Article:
What I do like so much about this notion is that it plays perfectly into Mr. Raggi's assertions in the Referee's Book that the setting be pseudo-historical and weirdly familiar. the Old World has that in spades. The human-centric lands, known simply as "The Empire", is a fantastic homage to the Holy Roman Empire, complete with Germanic names. Oh, yes, and black powder weapons.

Even better, this Empire is blanketed in deep, mysterious, and oh-so-dangerous forests. The civilisation (the proper British spelling) of the Empire exists primarily along the highways and river-ways. No sane person strays very far past the eaves of the forests. The Empire is also bounded by stark and forbidding mountains to the south and east, and dangerous seas to the west and north. Any and all manner of threats may issue forth from these primordial places, and the populace perceives these threats, real and imagined, constantly. The strange and macabre lurk in the shadows of the forest trees and among the mountain slopes, just out of sight, but always near enough to snatch a goat. Or small child.

LotFP encourages the use of unique creatures, each designed individually by the Referee. The Old World supports this seamlessly with its concept of Chaos. The forces of Chaos and Law are constantly at war. Chaos is destructive, unpredictable, and ultimately corrupting. Its very nature is to pervert and destroy the totality of Order that the forces of Law strive to achieve. Those who dally with Chaos or succumb to its allure and offers of power, often find themselves the subject of mutations, ranging from mild and unnoticable to outright hideous. Some are known collectively as Beastmen. They are all unique in appearance and powers. There are also agents of Chaos and Chaos cultists. Most of these appear quite normal and move about in society in normal fashion. By night they hold secret meetings, offer terrible sacrifices, and receive blasphemous "gifts" from their twisted masters.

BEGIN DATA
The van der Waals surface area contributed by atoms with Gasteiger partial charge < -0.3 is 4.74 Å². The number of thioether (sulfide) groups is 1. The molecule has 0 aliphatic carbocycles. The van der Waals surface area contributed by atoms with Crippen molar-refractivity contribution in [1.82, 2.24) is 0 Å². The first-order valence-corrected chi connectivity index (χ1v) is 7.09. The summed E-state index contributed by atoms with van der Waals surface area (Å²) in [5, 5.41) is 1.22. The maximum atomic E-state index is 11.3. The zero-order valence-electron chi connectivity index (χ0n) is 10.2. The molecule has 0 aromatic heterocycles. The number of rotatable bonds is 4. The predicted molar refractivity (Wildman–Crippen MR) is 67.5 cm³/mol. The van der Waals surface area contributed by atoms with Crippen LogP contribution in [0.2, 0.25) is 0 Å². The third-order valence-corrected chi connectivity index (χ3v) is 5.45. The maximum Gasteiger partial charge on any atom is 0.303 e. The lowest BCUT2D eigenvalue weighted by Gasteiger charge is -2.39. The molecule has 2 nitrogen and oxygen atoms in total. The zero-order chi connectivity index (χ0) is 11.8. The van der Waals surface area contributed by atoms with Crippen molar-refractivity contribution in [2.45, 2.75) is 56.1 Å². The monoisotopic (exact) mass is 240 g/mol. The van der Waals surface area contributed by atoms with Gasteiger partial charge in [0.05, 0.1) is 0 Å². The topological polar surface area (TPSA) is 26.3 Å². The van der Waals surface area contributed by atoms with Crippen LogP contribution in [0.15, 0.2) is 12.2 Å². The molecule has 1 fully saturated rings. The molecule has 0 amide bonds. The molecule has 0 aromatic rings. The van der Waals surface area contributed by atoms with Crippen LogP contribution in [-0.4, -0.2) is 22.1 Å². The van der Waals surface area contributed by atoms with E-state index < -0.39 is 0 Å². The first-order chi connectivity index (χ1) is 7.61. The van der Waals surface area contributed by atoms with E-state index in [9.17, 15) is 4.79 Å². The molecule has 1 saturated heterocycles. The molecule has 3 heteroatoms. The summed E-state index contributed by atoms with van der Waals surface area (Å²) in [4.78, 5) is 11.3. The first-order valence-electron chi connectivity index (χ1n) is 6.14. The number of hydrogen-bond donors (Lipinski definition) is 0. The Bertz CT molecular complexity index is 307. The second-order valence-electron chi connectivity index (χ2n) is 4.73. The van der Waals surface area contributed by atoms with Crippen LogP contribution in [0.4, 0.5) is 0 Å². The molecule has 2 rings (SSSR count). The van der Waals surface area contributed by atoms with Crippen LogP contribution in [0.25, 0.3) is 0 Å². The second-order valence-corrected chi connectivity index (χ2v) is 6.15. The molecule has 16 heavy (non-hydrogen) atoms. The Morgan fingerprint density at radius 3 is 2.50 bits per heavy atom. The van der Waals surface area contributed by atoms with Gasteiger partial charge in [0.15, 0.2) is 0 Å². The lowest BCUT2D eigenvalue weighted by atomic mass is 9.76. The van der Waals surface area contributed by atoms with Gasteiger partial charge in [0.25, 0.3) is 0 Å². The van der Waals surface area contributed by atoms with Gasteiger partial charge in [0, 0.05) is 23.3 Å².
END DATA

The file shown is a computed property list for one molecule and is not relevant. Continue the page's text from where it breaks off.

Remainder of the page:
This just scratches the surface of how LotFP and the Old World complement each other, but my time grows short. Perhaps I'll delve a little deeper in future posts. For now, I'll leave you with a map of The Empire.

Monday, May 27, 2013

Random Thoughts

I have several small ideas fluttering around, none of which warrants its own post. However, taken as a whole . . . they are still pretty inconsequential, let's be honest. So, this is one of my "notes to self" posts.

Swords & Wizardry Complete (SWC)